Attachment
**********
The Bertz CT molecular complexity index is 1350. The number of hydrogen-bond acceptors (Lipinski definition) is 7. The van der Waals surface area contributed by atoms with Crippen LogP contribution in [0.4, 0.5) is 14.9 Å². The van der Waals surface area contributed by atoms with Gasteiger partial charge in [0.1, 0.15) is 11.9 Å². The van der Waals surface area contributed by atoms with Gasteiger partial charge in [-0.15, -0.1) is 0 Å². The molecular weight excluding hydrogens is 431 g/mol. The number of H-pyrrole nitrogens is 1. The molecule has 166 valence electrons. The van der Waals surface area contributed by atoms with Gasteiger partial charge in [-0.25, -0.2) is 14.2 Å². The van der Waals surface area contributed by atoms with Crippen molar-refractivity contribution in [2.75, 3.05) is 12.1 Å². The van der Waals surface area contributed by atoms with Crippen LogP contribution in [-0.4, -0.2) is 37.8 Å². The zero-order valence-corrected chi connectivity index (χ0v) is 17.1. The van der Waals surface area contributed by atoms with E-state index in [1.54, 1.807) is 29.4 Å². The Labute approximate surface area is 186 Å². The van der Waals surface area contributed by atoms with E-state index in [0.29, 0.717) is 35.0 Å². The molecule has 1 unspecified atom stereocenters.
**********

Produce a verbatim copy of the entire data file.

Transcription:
The Bertz CT molecular complexity index is 1350. The number of hydrogen-bond acceptors (Lipinski definition) is 7. The van der Waals surface area contributed by atoms with Crippen LogP contribution in [0.4, 0.5) is 14.9 Å². The van der Waals surface area contributed by atoms with Gasteiger partial charge in [0.1, 0.15) is 11.9 Å². The van der Waals surface area contributed by atoms with Gasteiger partial charge in [-0.15, -0.1) is 0 Å². The molecular weight excluding hydrogens is 431 g/mol. The number of H-pyrrole nitrogens is 1. The molecule has 166 valence electrons. The van der Waals surface area contributed by atoms with Gasteiger partial charge in [-0.25, -0.2) is 14.2 Å². The van der Waals surface area contributed by atoms with Crippen molar-refractivity contribution in [2.75, 3.05) is 12.1 Å². The van der Waals surface area contributed by atoms with Crippen LogP contribution in [-0.4, -0.2) is 37.8 Å². The zero-order valence-corrected chi connectivity index (χ0v) is 17.1. The van der Waals surface area contributed by atoms with E-state index in [1.54, 1.807) is 29.4 Å². The Labute approximate surface area is 186 Å². The van der Waals surface area contributed by atoms with E-state index in [0.29, 0.717) is 35.0 Å². The molecule has 1 unspecified atom stereocenters.